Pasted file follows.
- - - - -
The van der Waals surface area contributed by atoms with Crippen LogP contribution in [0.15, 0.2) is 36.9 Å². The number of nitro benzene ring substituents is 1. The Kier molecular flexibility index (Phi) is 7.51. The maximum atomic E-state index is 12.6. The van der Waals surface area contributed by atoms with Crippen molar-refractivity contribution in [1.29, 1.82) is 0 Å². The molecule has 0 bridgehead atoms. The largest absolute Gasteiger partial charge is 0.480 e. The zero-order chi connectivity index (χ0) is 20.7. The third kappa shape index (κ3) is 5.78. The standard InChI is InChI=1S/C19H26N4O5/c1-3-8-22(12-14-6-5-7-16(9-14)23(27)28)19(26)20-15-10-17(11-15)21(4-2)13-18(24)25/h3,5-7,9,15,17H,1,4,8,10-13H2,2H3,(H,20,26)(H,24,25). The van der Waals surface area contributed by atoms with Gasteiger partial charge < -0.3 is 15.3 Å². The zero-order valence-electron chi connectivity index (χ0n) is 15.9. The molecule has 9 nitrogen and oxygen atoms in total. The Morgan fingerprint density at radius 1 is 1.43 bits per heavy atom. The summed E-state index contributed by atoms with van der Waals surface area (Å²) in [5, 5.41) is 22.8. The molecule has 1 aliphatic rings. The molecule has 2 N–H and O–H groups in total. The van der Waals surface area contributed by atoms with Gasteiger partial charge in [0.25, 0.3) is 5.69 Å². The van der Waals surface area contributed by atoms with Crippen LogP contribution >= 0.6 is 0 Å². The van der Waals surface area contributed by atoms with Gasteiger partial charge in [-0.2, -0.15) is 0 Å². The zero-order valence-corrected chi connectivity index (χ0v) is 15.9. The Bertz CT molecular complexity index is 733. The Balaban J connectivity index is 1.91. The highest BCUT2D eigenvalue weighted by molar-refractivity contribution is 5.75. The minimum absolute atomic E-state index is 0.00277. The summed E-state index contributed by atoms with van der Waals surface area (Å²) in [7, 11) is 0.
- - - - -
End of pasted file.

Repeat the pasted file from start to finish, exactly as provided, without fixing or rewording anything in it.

The van der Waals surface area contributed by atoms with Crippen LogP contribution in [0.15, 0.2) is 36.9 Å². The number of nitro benzene ring substituents is 1. The Kier molecular flexibility index (Phi) is 7.51. The maximum atomic E-state index is 12.6. The van der Waals surface area contributed by atoms with Crippen molar-refractivity contribution in [1.29, 1.82) is 0 Å². The molecule has 0 bridgehead atoms. The largest absolute Gasteiger partial charge is 0.480 e. The zero-order chi connectivity index (χ0) is 20.7. The third kappa shape index (κ3) is 5.78. The standard InChI is InChI=1S/C19H26N4O5/c1-3-8-22(12-14-6-5-7-16(9-14)23(27)28)19(26)20-15-10-17(11-15)21(4-2)13-18(24)25/h3,5-7,9,15,17H,1,4,8,10-13H2,2H3,(H,20,26)(H,24,25). The van der Waals surface area contributed by atoms with Gasteiger partial charge < -0.3 is 15.3 Å². The zero-order valence-electron chi connectivity index (χ0n) is 15.9. The molecule has 9 nitrogen and oxygen atoms in total. The Morgan fingerprint density at radius 1 is 1.43 bits per heavy atom. The summed E-state index contributed by atoms with van der Waals surface area (Å²) in [5, 5.41) is 22.8. The molecule has 1 aliphatic rings. The molecule has 2 N–H and O–H groups in total. The van der Waals surface area contributed by atoms with Gasteiger partial charge in [0.25, 0.3) is 5.69 Å². The van der Waals surface area contributed by atoms with Crippen LogP contribution >= 0.6 is 0 Å². The van der Waals surface area contributed by atoms with Gasteiger partial charge in [-0.2, -0.15) is 0 Å². The zero-order valence-corrected chi connectivity index (χ0v) is 15.9. The Bertz CT molecular complexity index is 733. The Balaban J connectivity index is 1.91. The highest BCUT2D eigenvalue weighted by molar-refractivity contribution is 5.75. The minimum absolute atomic E-state index is 0.00277. The summed E-state index contributed by atoms with van der Waals surface area (Å²) in [7, 11) is 0.